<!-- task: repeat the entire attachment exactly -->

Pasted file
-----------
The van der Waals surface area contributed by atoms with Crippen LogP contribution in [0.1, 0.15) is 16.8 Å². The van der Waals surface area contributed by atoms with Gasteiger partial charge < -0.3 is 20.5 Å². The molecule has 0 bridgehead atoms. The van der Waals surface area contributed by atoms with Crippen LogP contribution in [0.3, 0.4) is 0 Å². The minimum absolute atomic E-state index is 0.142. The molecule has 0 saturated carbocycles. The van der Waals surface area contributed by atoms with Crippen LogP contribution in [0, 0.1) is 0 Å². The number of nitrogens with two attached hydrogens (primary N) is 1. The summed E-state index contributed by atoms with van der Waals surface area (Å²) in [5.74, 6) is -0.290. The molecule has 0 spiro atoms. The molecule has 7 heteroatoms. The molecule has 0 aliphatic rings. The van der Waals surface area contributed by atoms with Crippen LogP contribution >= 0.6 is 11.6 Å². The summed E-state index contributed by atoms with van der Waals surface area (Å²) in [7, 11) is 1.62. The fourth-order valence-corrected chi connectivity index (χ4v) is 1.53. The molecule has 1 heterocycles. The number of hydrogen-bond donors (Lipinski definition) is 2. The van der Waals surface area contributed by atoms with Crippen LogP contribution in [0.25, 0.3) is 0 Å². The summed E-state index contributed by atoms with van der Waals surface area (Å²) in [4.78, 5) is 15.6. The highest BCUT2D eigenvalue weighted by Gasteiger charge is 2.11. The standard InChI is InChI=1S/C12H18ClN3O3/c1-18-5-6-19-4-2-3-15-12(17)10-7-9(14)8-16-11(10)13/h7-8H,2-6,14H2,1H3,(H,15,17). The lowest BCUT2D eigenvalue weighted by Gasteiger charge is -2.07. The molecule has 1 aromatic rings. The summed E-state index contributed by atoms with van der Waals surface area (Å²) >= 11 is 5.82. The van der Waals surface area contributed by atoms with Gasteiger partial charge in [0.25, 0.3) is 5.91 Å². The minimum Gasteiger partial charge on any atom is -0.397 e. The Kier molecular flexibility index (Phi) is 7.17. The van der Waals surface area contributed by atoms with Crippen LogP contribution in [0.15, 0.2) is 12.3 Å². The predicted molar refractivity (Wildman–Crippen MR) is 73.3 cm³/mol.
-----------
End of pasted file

The van der Waals surface area contributed by atoms with Crippen LogP contribution in [0.1, 0.15) is 16.8 Å². The van der Waals surface area contributed by atoms with Gasteiger partial charge < -0.3 is 20.5 Å². The molecule has 0 bridgehead atoms. The van der Waals surface area contributed by atoms with Crippen LogP contribution in [0.3, 0.4) is 0 Å². The minimum absolute atomic E-state index is 0.142. The molecule has 0 saturated carbocycles. The van der Waals surface area contributed by atoms with Crippen LogP contribution in [0, 0.1) is 0 Å². The number of nitrogens with two attached hydrogens (primary N) is 1. The summed E-state index contributed by atoms with van der Waals surface area (Å²) in [5.74, 6) is -0.290. The molecule has 0 spiro atoms. The molecule has 7 heteroatoms. The molecule has 0 aliphatic rings. The van der Waals surface area contributed by atoms with Crippen LogP contribution >= 0.6 is 11.6 Å². The summed E-state index contributed by atoms with van der Waals surface area (Å²) in [7, 11) is 1.62. The fourth-order valence-corrected chi connectivity index (χ4v) is 1.53. The molecule has 1 heterocycles. The number of hydrogen-bond donors (Lipinski definition) is 2. The van der Waals surface area contributed by atoms with Crippen LogP contribution in [0.25, 0.3) is 0 Å². The summed E-state index contributed by atoms with van der Waals surface area (Å²) in [4.78, 5) is 15.6. The highest BCUT2D eigenvalue weighted by Gasteiger charge is 2.11. The standard InChI is InChI=1S/C12H18ClN3O3/c1-18-5-6-19-4-2-3-15-12(17)10-7-9(14)8-16-11(10)13/h7-8H,2-6,14H2,1H3,(H,15,17). The lowest BCUT2D eigenvalue weighted by Gasteiger charge is -2.07. The molecule has 1 aromatic rings. The summed E-state index contributed by atoms with van der Waals surface area (Å²) >= 11 is 5.82. The van der Waals surface area contributed by atoms with Gasteiger partial charge in [0.25, 0.3) is 5.91 Å². The minimum Gasteiger partial charge on any atom is -0.397 e. The Kier molecular flexibility index (Phi) is 7.17. The van der Waals surface area contributed by atoms with Crippen LogP contribution in [0.15, 0.2) is 12.3 Å². The predicted molar refractivity (Wildman–Crippen MR) is 73.3 cm³/mol.